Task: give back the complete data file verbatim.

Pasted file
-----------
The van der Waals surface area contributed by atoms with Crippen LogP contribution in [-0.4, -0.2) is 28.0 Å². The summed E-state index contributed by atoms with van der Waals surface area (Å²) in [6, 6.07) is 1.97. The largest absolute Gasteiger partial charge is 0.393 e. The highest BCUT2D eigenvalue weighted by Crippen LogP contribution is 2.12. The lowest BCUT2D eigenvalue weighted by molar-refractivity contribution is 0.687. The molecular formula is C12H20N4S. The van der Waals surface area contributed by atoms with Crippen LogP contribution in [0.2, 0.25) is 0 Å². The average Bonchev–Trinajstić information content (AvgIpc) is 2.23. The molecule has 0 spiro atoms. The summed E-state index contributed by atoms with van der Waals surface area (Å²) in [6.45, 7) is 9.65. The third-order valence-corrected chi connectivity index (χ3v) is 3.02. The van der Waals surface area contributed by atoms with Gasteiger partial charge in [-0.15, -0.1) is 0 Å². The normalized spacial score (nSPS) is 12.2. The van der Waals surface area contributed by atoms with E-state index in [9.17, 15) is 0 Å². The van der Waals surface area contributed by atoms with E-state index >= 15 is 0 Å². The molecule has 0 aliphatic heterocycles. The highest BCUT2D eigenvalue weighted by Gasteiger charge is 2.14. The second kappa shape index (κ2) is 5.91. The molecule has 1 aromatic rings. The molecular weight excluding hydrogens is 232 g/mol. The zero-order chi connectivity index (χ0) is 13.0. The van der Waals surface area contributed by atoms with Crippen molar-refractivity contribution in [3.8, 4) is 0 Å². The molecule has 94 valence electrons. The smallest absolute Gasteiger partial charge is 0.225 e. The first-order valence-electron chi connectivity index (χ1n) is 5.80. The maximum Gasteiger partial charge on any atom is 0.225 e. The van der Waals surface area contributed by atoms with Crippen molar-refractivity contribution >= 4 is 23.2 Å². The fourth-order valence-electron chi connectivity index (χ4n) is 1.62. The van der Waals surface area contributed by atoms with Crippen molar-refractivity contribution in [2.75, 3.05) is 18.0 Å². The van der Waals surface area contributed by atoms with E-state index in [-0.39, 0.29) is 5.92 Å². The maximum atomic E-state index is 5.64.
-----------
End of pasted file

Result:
The van der Waals surface area contributed by atoms with Crippen LogP contribution in [-0.4, -0.2) is 28.0 Å². The summed E-state index contributed by atoms with van der Waals surface area (Å²) in [6, 6.07) is 1.97. The largest absolute Gasteiger partial charge is 0.393 e. The highest BCUT2D eigenvalue weighted by Crippen LogP contribution is 2.12. The lowest BCUT2D eigenvalue weighted by molar-refractivity contribution is 0.687. The molecular formula is C12H20N4S. The van der Waals surface area contributed by atoms with Crippen LogP contribution in [0.2, 0.25) is 0 Å². The average Bonchev–Trinajstić information content (AvgIpc) is 2.23. The molecule has 0 spiro atoms. The summed E-state index contributed by atoms with van der Waals surface area (Å²) in [6.45, 7) is 9.65. The third-order valence-corrected chi connectivity index (χ3v) is 3.02. The van der Waals surface area contributed by atoms with Gasteiger partial charge in [-0.15, -0.1) is 0 Å². The normalized spacial score (nSPS) is 12.2. The van der Waals surface area contributed by atoms with E-state index in [9.17, 15) is 0 Å². The van der Waals surface area contributed by atoms with E-state index >= 15 is 0 Å². The molecule has 0 aliphatic heterocycles. The highest BCUT2D eigenvalue weighted by Gasteiger charge is 2.14. The second kappa shape index (κ2) is 5.91. The molecule has 1 aromatic rings. The molecular weight excluding hydrogens is 232 g/mol. The zero-order chi connectivity index (χ0) is 13.0. The van der Waals surface area contributed by atoms with Crippen molar-refractivity contribution in [3.8, 4) is 0 Å². The molecule has 94 valence electrons. The smallest absolute Gasteiger partial charge is 0.225 e. The first-order valence-electron chi connectivity index (χ1n) is 5.80. The maximum Gasteiger partial charge on any atom is 0.225 e. The van der Waals surface area contributed by atoms with Crippen molar-refractivity contribution >= 4 is 23.2 Å². The fourth-order valence-electron chi connectivity index (χ4n) is 1.62. The van der Waals surface area contributed by atoms with Crippen molar-refractivity contribution in [2.75, 3.05) is 18.0 Å². The van der Waals surface area contributed by atoms with E-state index in [-0.39, 0.29) is 5.92 Å². The maximum atomic E-state index is 5.64.